This doesn’t really feel like the place where a sort of a crime thriller takes place, so it was a process of trying to create the feeling that that Colin creates in the book, which is that world of isolation, so it felt important that we film it in the west. It is so specific, but we really tried to stretch out that feeling of isolation by shooting in Connemara, for example, so that you have the epic quality of the mountain ranges. But also, it’s a landscape that isn’t really interfered with too much by people.

There’s not many hedgerows or anything man made, just lots of bog land and things like that. And that helps create this feeling of isolation and, and then shooting in Kilkee, for all the exteriors – beautiful, beautiful seaside resort town, but because we’re shooting off season, I think the population shrinks right down, so it was great.

There were no cars anywhere in the streets, it was really empty, which was just perfect for creating the tone that we were looking for. When you don’t have a lot of money, to be able to be shooting in the west of Ireland, where wherever you point a camera, there’s something beautiful, it was kind of cheating in a way.

Yeah, I would imagine you saw many beautiful sunsets while you were there.

The light, yeah, the light was just incredible. And everyone said we have to be careful in the west because the weather changes every five seconds. So filming continuity, it can be really problematic. But actually, there was a heatwave the whole time we were making it. So we had just sun every day. Apart from the one day we needed rain, and then we had rain. So that was cool, right?

You’re the one person who had a good time with our weather! In the movie, the town is falling apart, but this crime family, the dad and the rest, they’ve remained completely territorial regardless. To them, it’s their patch, and that’s just it. What were some of the things that you felt were crucial to getting that atmosphere of this place falling apart, but it’s theirs regardless, and nothing happens without their say as a crime family?

We just tried to be detailed with it and give the sense that they’re this family that everyone would avoid, if they were to walk in the bar, most people would leave it again, that kind of western vibe to it. And then we tried to make it feel quite lawless or make it feel like there wasn’t a huge presence of police or law.

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The house where they live in the street, when, in one of the early scenes, Barry Keoghan’s character pulls up in his car, we see their house and in the background, you can see there is an old police station, but it’s all boarded up, it’s no longer active. So we tried to give little hints that they’ve been left to rule the roost a little bit and, that question of loyalty and who you’re loyal to and how people demand their loyalty from people and the way people are manipulated. I guess it’s like a central theme to the whole story.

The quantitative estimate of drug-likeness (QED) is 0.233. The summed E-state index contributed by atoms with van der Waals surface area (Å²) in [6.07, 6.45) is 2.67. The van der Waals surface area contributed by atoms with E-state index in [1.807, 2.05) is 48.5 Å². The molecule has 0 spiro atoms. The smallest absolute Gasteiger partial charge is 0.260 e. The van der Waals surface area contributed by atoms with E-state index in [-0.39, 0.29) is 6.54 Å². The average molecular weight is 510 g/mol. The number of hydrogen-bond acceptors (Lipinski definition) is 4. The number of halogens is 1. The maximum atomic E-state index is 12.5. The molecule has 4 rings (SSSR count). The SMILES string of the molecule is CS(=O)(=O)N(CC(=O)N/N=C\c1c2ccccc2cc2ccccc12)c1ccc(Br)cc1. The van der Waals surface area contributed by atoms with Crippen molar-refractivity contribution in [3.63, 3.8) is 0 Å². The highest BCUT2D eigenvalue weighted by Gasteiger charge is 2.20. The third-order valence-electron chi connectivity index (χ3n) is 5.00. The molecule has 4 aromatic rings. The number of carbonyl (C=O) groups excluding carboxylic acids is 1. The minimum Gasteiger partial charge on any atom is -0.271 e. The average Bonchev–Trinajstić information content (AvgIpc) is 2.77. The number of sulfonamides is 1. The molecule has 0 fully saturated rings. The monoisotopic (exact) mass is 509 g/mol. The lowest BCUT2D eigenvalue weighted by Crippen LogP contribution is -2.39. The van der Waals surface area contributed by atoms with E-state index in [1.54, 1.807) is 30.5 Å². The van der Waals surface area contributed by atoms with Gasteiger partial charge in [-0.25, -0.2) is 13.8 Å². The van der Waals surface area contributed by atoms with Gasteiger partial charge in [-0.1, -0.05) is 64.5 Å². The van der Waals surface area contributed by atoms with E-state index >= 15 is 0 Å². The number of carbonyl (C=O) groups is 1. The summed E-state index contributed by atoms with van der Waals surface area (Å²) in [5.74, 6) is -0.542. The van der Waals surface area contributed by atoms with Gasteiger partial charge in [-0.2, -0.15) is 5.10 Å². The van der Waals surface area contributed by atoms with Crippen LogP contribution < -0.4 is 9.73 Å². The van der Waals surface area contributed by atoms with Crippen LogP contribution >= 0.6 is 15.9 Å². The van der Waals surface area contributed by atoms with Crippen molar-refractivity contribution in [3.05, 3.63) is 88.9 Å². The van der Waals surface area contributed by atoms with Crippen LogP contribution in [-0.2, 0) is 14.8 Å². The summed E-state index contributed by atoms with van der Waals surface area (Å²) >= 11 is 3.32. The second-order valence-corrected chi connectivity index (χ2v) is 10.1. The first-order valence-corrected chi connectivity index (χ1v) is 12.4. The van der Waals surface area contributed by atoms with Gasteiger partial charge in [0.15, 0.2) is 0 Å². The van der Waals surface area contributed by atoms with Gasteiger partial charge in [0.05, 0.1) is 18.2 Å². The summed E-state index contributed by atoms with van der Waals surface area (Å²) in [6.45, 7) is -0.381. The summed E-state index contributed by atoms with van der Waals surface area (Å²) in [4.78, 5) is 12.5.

One of my favorite scenes in the film is in the pub, Dymphna (Keoghan) and Arms (Jarvis) are playing pool and somebody laughs at them, and things kind of go a bit pear-shaped. I could tell straight away that it’s an Irish pub, there’s just an air about it, I’ve been in 100 pubs like it. What makes a bar like that feel Irish? What were some of the things that you felt were necessary for that scene, so that people knew this is a small, Irish pub?

Well, I’m thrilled that you say that because that’s one of only a couple of scenes that were actually shot in England.


That was Damien Kray, our amazing production designer. He’s Irish, he’s from Galway. So he’s been in many an Irish establishment and I think that we actually filmed that scene in a barracks or something, somewhere on the N25. It was completely done on a shoestring budget by Damien, and so things like the wallpaper and the patterns and a lot of the wood paneling and you know, getting the casting right as well. And getting that sort of thick atmosphere and that if you were to walk in everyone kind of knows everyone, and everyone’s business and stuff and who’s friendly and who’s not, and there’s a lot of stuff going unsaid, is what we’re trying to achieve

And yet, there’s some people that laugh that Barry’s character didn’t know. Because a lot of people associate the name Dympna with a female name, it’s a ‘boy named Sue’ sort of idea, and he was named Dympna so he’d have to defend himself. I think that gets lost, I think there was a line in there that got cut that made that more explicit.

I think we shot two days in England and 28 days in Ireland, and most of our interiors are actually in Galway. Which was, in a way, challenging, because a lot of the time the interiors and the exteriors were hours apart from each other. So Damien had his work cut out to sort of blend it all together, but I’m glad to see he’s done a convincing job.

Certainly, I could smell those scenes. Barry’s one of Ireland’s greatest exports as an actor, he’s worked with some of the best and biggest directors in the world. With him in this movie, did you ever find yourself going to him for advice, or looking at him for inspiration in terms of how to approach certain scenes?